LEOSA Lawsuit Forces Policy Change in New Jersey.
Last year, a coalition of retired federal law enforcement officers and the Federal Law Enforcement Officers Association sued the Garden State for denying their right to carry under the Law Enforcement Officers Safety Act (LEOSA). That lawsuit just forced a policy change in the state that should allow more law enforcement officers to carry.
LEOSA is a federal law that preempts state laws and allows current and retired law enforcement officers to carry without state-issued permits. Under the statute, agency-issued credentials effectively act as a permit to carry. Despite this clear statutory mandate, New Jersey refused to allow credentialed federal officers who resided in the state to carry without a state-issued permit.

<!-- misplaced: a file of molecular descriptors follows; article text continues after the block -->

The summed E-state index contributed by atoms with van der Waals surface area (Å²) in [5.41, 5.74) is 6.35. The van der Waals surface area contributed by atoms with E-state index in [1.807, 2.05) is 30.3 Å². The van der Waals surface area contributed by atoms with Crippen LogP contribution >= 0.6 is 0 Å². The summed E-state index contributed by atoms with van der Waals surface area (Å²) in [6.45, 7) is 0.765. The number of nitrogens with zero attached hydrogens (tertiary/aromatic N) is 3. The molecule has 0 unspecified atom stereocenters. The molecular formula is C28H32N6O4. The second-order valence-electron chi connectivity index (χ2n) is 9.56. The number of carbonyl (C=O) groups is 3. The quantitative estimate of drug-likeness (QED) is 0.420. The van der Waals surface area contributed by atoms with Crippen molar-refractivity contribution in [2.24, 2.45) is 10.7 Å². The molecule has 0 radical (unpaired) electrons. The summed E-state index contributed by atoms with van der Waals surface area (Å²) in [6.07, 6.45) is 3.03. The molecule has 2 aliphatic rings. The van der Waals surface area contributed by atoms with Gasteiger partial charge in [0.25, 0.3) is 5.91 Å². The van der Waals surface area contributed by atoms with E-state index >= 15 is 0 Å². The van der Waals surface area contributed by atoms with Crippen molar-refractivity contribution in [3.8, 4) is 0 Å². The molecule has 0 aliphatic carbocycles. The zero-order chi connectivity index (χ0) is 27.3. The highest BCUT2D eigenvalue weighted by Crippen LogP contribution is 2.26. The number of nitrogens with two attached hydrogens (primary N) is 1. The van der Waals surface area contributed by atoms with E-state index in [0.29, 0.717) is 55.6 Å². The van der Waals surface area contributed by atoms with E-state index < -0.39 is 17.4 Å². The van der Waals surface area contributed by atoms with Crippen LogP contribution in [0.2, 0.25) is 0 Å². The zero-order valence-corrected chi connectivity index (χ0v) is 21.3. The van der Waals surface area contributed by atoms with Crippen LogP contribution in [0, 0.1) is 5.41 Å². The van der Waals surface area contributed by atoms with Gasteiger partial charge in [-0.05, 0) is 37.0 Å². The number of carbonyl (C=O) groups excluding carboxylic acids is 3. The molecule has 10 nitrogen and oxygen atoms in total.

Several law enforcement officers challenged New Jersey’s policy requiring them to get permits to carry in federal court. The state tried to get the case dismissed, which prompted NRA-ILA and the Association of New Jersey Rifle & Pistol Clubs to file an amicus brief supporting the officers. New Jersey then seemingly recognized that its position was wrong and backtracked by withdrawing its motion to dismiss the case, which allowed the case to continue.
Now New Jersey has backtracked even further and seemingly abandoned its position. It changed its LEOSA Frequently Asked Questions page and admits that people like the retired officers who brought the lawsuit can carry without state-issued permits. It’s a shame that it took a lawsuit to force this change, but the new policy is more in line with LEOSA.
Please stay tuned to www.nraila.org for future updates on this and all of ILA’s efforts to defend your constitutional rights.
Article by NRA-ILA